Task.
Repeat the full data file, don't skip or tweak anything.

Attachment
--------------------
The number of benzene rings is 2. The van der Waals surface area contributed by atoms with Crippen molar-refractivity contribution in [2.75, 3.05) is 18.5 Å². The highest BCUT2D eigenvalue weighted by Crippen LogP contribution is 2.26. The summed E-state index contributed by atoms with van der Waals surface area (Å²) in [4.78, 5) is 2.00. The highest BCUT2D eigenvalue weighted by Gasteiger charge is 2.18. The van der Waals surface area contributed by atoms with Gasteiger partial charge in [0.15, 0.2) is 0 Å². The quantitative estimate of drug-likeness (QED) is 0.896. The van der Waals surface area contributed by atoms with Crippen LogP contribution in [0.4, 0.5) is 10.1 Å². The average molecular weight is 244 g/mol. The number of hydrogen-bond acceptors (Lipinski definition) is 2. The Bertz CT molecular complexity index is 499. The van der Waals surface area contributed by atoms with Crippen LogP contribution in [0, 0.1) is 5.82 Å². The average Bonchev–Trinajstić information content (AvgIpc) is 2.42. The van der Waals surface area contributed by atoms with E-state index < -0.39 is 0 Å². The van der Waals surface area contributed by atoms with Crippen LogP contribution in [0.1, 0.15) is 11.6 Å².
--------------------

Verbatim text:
The number of benzene rings is 2. The van der Waals surface area contributed by atoms with Crippen molar-refractivity contribution in [2.75, 3.05) is 18.5 Å². The highest BCUT2D eigenvalue weighted by Crippen LogP contribution is 2.26. The summed E-state index contributed by atoms with van der Waals surface area (Å²) in [4.78, 5) is 2.00. The highest BCUT2D eigenvalue weighted by Gasteiger charge is 2.18. The van der Waals surface area contributed by atoms with Gasteiger partial charge in [0.15, 0.2) is 0 Å². The quantitative estimate of drug-likeness (QED) is 0.896. The van der Waals surface area contributed by atoms with Crippen LogP contribution in [0.4, 0.5) is 10.1 Å². The average molecular weight is 244 g/mol. The number of hydrogen-bond acceptors (Lipinski definition) is 2. The Bertz CT molecular complexity index is 499. The van der Waals surface area contributed by atoms with Crippen LogP contribution in [0, 0.1) is 5.82 Å². The average Bonchev–Trinajstić information content (AvgIpc) is 2.42. The van der Waals surface area contributed by atoms with E-state index < -0.39 is 0 Å². The van der Waals surface area contributed by atoms with Crippen LogP contribution in [0.1, 0.15) is 11.6 Å².